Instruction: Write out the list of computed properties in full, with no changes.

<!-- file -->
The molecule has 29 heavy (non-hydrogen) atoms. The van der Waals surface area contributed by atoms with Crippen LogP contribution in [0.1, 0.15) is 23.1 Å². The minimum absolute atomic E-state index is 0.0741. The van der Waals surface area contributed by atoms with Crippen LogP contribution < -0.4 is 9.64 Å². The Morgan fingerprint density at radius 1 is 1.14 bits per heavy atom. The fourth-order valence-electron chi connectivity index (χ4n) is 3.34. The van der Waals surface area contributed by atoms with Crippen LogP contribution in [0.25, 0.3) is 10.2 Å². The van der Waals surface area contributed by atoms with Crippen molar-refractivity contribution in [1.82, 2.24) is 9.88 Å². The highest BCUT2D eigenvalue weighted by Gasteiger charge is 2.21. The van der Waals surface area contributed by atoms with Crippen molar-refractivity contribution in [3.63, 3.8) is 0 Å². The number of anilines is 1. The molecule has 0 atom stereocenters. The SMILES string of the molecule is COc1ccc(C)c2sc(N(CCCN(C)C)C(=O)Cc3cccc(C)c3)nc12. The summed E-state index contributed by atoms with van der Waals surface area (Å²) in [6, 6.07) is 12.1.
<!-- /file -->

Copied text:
The molecule has 29 heavy (non-hydrogen) atoms. The van der Waals surface area contributed by atoms with Crippen LogP contribution in [0.1, 0.15) is 23.1 Å². The minimum absolute atomic E-state index is 0.0741. The van der Waals surface area contributed by atoms with Crippen LogP contribution < -0.4 is 9.64 Å². The Morgan fingerprint density at radius 1 is 1.14 bits per heavy atom. The fourth-order valence-electron chi connectivity index (χ4n) is 3.34. The van der Waals surface area contributed by atoms with Crippen LogP contribution in [0.25, 0.3) is 10.2 Å². The van der Waals surface area contributed by atoms with Crippen molar-refractivity contribution in [1.82, 2.24) is 9.88 Å². The highest BCUT2D eigenvalue weighted by Gasteiger charge is 2.21. The van der Waals surface area contributed by atoms with Crippen molar-refractivity contribution in [3.63, 3.8) is 0 Å². The number of anilines is 1. The molecule has 0 atom stereocenters. The SMILES string of the molecule is COc1ccc(C)c2sc(N(CCCN(C)C)C(=O)Cc3cccc(C)c3)nc12. The summed E-state index contributed by atoms with van der Waals surface area (Å²) in [6, 6.07) is 12.1.